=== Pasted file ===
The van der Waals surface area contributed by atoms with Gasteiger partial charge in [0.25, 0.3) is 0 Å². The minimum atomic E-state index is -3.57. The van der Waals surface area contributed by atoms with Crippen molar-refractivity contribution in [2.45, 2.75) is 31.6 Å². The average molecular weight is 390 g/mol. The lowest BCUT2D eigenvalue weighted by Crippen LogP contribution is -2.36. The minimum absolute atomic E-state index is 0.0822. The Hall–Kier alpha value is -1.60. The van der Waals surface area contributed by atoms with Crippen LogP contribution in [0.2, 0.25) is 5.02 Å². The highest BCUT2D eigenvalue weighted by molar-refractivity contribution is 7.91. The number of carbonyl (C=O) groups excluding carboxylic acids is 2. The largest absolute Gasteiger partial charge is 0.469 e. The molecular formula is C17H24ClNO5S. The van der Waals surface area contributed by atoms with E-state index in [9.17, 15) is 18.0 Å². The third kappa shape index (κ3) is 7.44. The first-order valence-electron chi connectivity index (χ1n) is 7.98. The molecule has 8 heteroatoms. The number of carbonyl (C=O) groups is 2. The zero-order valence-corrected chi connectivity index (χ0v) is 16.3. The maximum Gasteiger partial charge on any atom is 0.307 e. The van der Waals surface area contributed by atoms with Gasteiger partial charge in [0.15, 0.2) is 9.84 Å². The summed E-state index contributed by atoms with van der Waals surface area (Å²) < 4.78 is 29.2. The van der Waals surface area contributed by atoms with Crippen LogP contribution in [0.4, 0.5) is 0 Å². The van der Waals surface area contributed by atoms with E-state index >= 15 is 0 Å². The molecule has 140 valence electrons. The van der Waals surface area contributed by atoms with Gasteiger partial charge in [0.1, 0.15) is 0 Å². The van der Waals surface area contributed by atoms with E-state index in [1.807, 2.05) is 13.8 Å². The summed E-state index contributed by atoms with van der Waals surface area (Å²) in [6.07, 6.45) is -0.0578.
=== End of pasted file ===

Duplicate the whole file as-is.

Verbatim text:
The van der Waals surface area contributed by atoms with Gasteiger partial charge in [0.25, 0.3) is 0 Å². The minimum atomic E-state index is -3.57. The van der Waals surface area contributed by atoms with Crippen molar-refractivity contribution in [2.45, 2.75) is 31.6 Å². The average molecular weight is 390 g/mol. The lowest BCUT2D eigenvalue weighted by Crippen LogP contribution is -2.36. The minimum absolute atomic E-state index is 0.0822. The Hall–Kier alpha value is -1.60. The van der Waals surface area contributed by atoms with Crippen LogP contribution in [0.2, 0.25) is 5.02 Å². The highest BCUT2D eigenvalue weighted by molar-refractivity contribution is 7.91. The number of carbonyl (C=O) groups excluding carboxylic acids is 2. The largest absolute Gasteiger partial charge is 0.469 e. The molecular formula is C17H24ClNO5S. The van der Waals surface area contributed by atoms with E-state index in [9.17, 15) is 18.0 Å². The third kappa shape index (κ3) is 7.44. The first-order valence-electron chi connectivity index (χ1n) is 7.98. The molecule has 8 heteroatoms. The number of carbonyl (C=O) groups is 2. The zero-order valence-corrected chi connectivity index (χ0v) is 16.3. The maximum Gasteiger partial charge on any atom is 0.307 e. The van der Waals surface area contributed by atoms with Gasteiger partial charge in [0.15, 0.2) is 9.84 Å². The summed E-state index contributed by atoms with van der Waals surface area (Å²) < 4.78 is 29.2. The van der Waals surface area contributed by atoms with Crippen LogP contribution in [0.4, 0.5) is 0 Å². The van der Waals surface area contributed by atoms with E-state index >= 15 is 0 Å². The molecule has 140 valence electrons. The van der Waals surface area contributed by atoms with Gasteiger partial charge in [0.1, 0.15) is 0 Å². The van der Waals surface area contributed by atoms with E-state index in [1.807, 2.05) is 13.8 Å². The summed E-state index contributed by atoms with van der Waals surface area (Å²) in [6.07, 6.45) is -0.0578.